The move, and Pelosi’s visit, comes after a phone call between Chinese leader Xi Jinping and U.S. President Joe Biden in late July, in which both sides said their teams would stay in touch on cooperation issues, including – according to the White House – about possible personal meeting. The two did not meet in person during Biden’s tenure as Xi conducted much of his Covid-era diplomacy via video link.
Burns said Beijing’s diplomatic action following Pelosi’s visit could have global repercussions, adding that China’s suspension of climate talks would affect the Global South and countries most susceptible to climate change.
“We urge (China) to return to the US climate negotiating table,” Burns said.
“We must regularly discuss at the highest level the issues that divide us, because it is in the interests of both countries and certainly in the interests of the whole world,” he said, adding that despite official contacts through their respective embassies, there were no “replacement” conversations at the cabinet level.
Asked if any lessons Beijing may have learned from watching Russia’s invasion of Ukraine apply to Taiwan, Burns said the US is “watching very closely how China builds its relationship with Russia.”
China refused to condemn the invasion or label it as such.
“It was very clear to us that there would be consequences if the Chinese government systematically supported Russia’s brutal war in Ukraine,” he said, adding that they had not seen such support.
In the past, Burns has issued sensitive bulletins. He was the lead negotiator on difficult issues such as Iran’s nuclear program, military assistance to Israel, and the US-India civil nuclear power agreement. And this time, he said, the US mission in China is doing its best to connect with its counterparts.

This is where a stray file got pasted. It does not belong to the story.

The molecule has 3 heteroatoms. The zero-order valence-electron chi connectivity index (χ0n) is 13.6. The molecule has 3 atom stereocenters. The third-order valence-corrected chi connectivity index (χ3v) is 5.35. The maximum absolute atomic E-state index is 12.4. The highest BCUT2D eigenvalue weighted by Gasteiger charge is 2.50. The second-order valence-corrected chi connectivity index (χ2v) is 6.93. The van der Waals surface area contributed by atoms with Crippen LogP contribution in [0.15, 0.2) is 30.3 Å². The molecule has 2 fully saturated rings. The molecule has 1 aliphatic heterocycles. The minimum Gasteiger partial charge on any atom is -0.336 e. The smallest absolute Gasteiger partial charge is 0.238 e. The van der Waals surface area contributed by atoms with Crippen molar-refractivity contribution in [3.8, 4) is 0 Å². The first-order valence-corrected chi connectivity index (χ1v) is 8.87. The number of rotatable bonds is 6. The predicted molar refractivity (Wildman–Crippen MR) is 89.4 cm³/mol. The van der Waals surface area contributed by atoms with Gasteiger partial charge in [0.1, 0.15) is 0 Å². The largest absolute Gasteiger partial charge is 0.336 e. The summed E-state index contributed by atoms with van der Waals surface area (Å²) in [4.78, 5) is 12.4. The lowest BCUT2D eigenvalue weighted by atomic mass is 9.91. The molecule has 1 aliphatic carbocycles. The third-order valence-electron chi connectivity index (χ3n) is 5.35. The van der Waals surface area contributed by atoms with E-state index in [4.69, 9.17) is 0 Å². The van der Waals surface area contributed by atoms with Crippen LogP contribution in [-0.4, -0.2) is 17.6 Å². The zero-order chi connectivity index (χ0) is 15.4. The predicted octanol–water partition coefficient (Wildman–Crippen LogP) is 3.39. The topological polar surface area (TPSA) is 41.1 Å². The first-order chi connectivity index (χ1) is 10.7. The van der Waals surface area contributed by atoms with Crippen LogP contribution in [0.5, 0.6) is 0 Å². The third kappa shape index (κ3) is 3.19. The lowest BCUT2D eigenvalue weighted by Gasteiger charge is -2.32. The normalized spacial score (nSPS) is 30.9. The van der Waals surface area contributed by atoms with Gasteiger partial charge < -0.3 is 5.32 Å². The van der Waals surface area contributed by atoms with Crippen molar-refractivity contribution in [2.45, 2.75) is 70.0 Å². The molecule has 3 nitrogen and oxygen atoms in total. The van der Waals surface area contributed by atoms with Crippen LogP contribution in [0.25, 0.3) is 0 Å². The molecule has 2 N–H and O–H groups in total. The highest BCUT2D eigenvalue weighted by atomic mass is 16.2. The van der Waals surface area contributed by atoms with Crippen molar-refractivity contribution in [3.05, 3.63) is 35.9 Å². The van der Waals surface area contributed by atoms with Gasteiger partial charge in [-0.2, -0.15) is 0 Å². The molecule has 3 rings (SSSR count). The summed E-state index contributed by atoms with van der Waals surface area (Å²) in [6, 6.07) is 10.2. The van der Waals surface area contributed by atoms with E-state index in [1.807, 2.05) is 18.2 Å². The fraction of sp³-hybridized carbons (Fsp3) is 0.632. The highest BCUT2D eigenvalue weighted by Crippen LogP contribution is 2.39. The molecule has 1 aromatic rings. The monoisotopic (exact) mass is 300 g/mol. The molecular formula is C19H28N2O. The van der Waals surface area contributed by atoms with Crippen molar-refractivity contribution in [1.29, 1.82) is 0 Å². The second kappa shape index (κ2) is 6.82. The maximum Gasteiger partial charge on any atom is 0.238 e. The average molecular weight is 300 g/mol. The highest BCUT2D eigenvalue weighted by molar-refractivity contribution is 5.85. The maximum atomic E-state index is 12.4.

Reaching out to the Chinese public was another “major task,” said the ambassador, who has traveled to China many times since his first trip in 1988, including in connection with the handover of Hong Kong from the United Kingdom to China in 1997.
But Burns said his job of reaching out to the Chinese, both in person and through the embassy’s social media channels, has also been hampered by China’s zero-Covid control measures, which could hamper domestic travel and face-to-face meetings, as well as his regular censorship of embassy posts on Chinese social media.
“We feel very strongly that we need to go out and visit people and have diplomacy with the Chinese people as well as with the Chinese government. So we certainly want the day when Covid zero ends, but this is really the solution. not for us, it is for the Chinese government,” said the ambassador, who spent more than 30 days in a Chinese government quarantine during his stay there.
According to Burns, “harmful censorship” by Chinese authorities has resulted in the embassy’s social media posts, including those about US policy towards China, Hong Kong, NATO and support for LGBTQI Pride, being censored.
At the same time, Burns said he was “troubled” by Chinese government statements blaming the war in Ukraine on the United States and NATO, rather than Russia, which initiated the invasion. .
Despite these concerns and the US promise to “compete responsibly” with China, Burns urged China to meet the US “half-way” to discuss their differences and issues on which they could work together for the common good: “You must come to the negotiating table to cooperate,” he said.